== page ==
(director: John Frankenheimer; screenwriters: from original story by J.D. Zeik /Richard Weisz; cinematographer: Robert Fraisse; editor: Tony Gibbs; cast: Robert De Niro (Sam), Jean Reno (Vincent), Natascha McElphone (Dierdre), Stellan Skarsgard (Gregor), Sean Bean (Spence), Skipp Sudduth (Larry), Michael Lonsdale (Jean-Pierre), Jonathan Pryce (Seamus), Katrina Witt (Natascha Kirilova); Runtime: 121; United Artists; 1998)

“But despite some attempts to make this a deeper than usual actioner, Frankenheimer’s film is just your typical actioner.”

Reviewed by Dennis Schwartz

Ronins are the samurais of old Japan who are dishonored because they failed to protect their master. They roamed the country as bandits and soldiers of fortune, but still remained loyal to their masters. This action film takes place in modern France, as a group of secretive older military types (CIA and KGB’ers and soldiers of fortune) are likened to the Ronins. They come together, ala Dirty Dozen, and meet this taciturn Irish bartender (Natascha) in this Parisian bar (Paris has a seedy look to it throughout the film, graffiti is everywhere). The lady barkeep tells them the minimum details of the plans. The real leader turns out to be Seamus (Pryce), who chooses to remain in the background. They aim to use these so-called Ronins to ambush a well-protected outfit who have in their possession a steel black case they want retrieved. The filmmaker chooses to not tell the Ronins or the audience what valuables are in the case only that both the Russians and their group (it is implied that they are IRA) are interested in getting it, and since they don’t have enough money to buy it they are going to steal it.

Sam (De Niro) is ex-CIA; he is in this caper for the money. He is a cool customer who never panics, and is a natural leader. Vincent (Reno) is the Frenchman who is Sam’s truest friend. Spence (Bean) is the edgy Irish weapon’s man. Larry (Skipp) is the experienced driver. Gregor (Stellan) is the computer expert and ex-KGB man. This multi-national crew runs into a series of betrayals — duplicity becomes the norm. There are outlandish car chases, seemingly trying to outdo other famous film car chases. Cars go the wrong way on highways, bystanders get gunned-down and cars’ crash. One car chase is reminiscent of the Paris tunnel where Princess Di died. The other is on the sinewy road Princess Grace had her fatality on in southern France. Mindless adventure takes hold, and the story becomes implausible. An effort was made to provide a crisp dialogue as Mamet was supposedly the Richard Weisz, who is mentioned in the credits as the story writer. It was wise of Mamet for not using his own name. Yet there is a sprinkling of good lines and humor here and there, enough to make the film mildly diverting; that is, if you are into watching this film for something else besides the action scenes.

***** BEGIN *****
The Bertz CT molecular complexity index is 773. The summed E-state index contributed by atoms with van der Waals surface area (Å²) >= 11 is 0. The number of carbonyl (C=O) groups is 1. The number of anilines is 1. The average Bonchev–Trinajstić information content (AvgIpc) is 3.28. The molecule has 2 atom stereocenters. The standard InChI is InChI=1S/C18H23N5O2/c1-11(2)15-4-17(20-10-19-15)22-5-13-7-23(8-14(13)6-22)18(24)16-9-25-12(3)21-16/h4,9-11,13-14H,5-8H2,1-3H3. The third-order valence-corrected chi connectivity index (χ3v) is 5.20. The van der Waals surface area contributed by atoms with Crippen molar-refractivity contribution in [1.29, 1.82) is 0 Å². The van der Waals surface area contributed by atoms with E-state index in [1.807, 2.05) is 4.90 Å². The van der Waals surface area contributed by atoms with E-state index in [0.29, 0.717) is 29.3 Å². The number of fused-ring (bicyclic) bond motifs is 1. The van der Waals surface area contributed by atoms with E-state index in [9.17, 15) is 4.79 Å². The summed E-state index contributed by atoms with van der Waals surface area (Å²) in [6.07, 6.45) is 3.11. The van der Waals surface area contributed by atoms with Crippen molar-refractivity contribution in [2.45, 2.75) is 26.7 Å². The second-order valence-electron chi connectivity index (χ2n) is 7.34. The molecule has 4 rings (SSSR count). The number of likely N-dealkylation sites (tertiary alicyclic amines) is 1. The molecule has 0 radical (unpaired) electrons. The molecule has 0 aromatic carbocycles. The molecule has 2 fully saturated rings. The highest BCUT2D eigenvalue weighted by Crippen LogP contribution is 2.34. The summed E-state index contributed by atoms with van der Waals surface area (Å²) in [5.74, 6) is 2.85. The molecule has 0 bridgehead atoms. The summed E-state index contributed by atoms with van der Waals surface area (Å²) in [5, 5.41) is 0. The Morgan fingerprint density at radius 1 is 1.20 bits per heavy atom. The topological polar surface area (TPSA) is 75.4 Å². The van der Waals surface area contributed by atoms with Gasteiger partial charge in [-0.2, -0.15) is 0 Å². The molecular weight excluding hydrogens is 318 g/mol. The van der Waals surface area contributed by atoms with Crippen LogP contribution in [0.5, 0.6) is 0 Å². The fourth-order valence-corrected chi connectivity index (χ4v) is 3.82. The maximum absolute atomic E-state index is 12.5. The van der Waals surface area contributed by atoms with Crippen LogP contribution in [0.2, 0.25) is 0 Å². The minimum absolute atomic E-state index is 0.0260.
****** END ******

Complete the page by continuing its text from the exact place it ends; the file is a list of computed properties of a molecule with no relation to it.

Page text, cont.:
But despite some attempts to make this a deeper than usual actioner, Frankenheimer’s film is just your typical actioner. What gives it a lift and a sense of being something more than the thin story it really is, is the beautiful camera work and moody colors of the cinematography; and, the superb acting by a very capable cast. Without De Niro’s presence this film would have been less than a run-of-the-mill action film, despite its excellent cinematography.

I also found that Pryce and Skarsgard stood out in their villain roles. And Katrina Witt, the Olympic skating medalist, was a welcome relief from all the hard action scenes. It was good to watch her perform with grace and beauty on skates. She played the Russian figure skater who gets shot while performing. It didn’t make sense; but, then again, nothing really made sense.

Frankenheimer has fallen off the precipice from his glory days of the ’60s and ’70s. I admired his Manchurian Candidate (62) and French Connection 11(75) for the raw power of their stories and their keen insights into his characters. Unfortunately, this film is not of the same caliber. It fails to make us think that what is taking place is anything but absurd. This once great filmmaker, in his prime, always seemed to provide us with both thoughtful and suspenseful films; while this film is at best, only mildly diverting.